(Note: The Alexander Technique is used by musicians, singers, and actors to increase awareness of their posture and movement. It’s a form of movement education that teaches people to become more conscious of how they stand and move. Frederick Matthias Alexander, an Australian actor, developed it in response to coming down with chronic laryngitis while performing. He watched himself in the mirror and was able to see that he was tensing the muscles in his neck while speaking. He began teaching his technique around 1910 and his students included George Bernard Shaw. And yes, you can read about this and more in a soon-to-be published textbook on spas…)
We could create an indoor/outdoor garden where a chamber orchestra could play and people could meditate. There would be an art gallery in the lounge and check-out area. Retail products would include scripts and recordings.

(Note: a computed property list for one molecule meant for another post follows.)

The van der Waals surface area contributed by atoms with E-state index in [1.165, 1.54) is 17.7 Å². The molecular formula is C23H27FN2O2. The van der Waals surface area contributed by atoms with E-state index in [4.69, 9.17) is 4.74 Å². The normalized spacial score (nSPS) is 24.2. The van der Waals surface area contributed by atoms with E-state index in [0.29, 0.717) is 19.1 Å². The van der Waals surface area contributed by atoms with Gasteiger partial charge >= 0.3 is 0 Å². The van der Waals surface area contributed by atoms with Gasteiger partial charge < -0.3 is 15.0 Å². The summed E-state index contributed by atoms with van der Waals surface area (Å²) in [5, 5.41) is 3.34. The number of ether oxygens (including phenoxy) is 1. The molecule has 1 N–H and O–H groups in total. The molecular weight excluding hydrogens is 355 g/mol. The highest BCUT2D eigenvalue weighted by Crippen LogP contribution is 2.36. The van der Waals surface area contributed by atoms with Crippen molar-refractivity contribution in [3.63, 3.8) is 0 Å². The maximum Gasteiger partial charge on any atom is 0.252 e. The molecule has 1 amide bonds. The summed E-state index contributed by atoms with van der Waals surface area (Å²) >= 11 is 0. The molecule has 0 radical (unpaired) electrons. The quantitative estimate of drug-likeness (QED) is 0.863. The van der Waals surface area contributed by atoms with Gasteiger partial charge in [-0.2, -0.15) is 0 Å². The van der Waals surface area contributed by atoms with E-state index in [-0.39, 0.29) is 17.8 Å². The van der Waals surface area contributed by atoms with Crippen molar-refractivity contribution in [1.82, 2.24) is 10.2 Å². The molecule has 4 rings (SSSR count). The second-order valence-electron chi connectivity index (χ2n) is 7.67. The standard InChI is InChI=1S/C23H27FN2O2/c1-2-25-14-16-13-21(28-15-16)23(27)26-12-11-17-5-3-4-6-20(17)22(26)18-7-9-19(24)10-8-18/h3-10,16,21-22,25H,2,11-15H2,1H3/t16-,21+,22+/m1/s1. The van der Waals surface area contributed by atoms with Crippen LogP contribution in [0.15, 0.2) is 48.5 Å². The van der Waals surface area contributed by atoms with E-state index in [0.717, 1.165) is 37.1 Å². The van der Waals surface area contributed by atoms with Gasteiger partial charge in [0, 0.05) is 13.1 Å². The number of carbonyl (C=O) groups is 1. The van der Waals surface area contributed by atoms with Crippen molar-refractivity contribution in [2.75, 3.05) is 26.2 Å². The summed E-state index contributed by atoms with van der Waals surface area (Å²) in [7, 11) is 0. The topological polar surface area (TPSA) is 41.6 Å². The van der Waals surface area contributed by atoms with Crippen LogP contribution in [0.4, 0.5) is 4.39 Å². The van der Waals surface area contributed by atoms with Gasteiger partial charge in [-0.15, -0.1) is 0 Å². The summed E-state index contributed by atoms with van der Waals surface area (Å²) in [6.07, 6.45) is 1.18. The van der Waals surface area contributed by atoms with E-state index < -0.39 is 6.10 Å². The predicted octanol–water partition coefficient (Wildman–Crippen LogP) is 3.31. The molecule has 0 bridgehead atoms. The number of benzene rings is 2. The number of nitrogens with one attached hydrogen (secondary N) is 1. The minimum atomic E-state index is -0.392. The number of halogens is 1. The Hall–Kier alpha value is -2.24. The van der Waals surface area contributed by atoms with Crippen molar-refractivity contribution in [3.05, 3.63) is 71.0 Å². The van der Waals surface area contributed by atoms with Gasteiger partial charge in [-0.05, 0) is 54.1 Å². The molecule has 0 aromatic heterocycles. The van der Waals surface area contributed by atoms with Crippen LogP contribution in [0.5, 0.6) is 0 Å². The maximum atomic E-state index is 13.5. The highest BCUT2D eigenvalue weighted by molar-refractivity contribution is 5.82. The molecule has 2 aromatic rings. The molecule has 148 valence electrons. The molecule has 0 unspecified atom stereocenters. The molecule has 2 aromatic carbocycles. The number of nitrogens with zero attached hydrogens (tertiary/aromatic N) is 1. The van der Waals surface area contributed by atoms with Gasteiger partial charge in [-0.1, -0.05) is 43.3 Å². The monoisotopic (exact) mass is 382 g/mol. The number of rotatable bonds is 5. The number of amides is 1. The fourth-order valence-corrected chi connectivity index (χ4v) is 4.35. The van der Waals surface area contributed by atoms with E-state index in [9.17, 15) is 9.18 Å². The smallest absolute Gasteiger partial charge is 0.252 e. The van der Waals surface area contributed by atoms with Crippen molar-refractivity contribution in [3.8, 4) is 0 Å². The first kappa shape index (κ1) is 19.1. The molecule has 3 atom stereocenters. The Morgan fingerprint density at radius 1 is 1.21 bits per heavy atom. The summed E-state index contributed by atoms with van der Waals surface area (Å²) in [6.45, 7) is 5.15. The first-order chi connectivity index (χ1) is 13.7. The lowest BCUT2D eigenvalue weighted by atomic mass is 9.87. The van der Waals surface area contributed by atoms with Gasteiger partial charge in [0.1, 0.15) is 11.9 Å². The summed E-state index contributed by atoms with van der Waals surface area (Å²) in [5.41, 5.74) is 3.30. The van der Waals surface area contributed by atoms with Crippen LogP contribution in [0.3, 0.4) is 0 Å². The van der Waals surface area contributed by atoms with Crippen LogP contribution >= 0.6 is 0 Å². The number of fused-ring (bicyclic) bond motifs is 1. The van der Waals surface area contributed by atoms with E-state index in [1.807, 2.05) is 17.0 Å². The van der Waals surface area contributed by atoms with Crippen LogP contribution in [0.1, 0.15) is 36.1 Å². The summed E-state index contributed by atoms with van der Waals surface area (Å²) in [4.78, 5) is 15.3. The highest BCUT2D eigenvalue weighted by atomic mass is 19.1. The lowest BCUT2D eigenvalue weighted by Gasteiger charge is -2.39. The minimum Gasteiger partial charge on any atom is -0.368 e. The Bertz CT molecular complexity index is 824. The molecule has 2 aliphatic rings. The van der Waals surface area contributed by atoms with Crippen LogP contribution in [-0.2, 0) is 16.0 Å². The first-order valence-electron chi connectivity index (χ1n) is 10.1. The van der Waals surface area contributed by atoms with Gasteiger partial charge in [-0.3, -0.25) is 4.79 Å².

We could create package deals named after playwrights and invite the living ones in for a free day of treatments and to give classes.
This has gotten long and somewhat silly. I’ll save my other enterprise fantasy for another day.
My background is in theater and I began working in a day spa right after college in order to save up money before moving on to
to become a famous actress. After working in the spa for about a year at the desk, I realized how similar the spa employees were to the "theater people" I was used to working with. I had an easy, comfortable connection with them and also with the way that they could "communicate" to their guests through touch and movement. It all felt very similar to theater or art and I believe that is why I felt that connection. New York
–Sara Cruncleton, Ihloff Salon & Spa
Monday, June 30, 2008
The general therapeutic assumption made in the art and science of healing in the Asclepieia was that active contemplation and reflection on the beauty and harmony found in masterpieces of architecture, sculpture, and painting brought harmony and health to the individual. Enjoyment of the true, the good, the beautiful, and the divine are all important factors for elevating and enhancing human consciousness.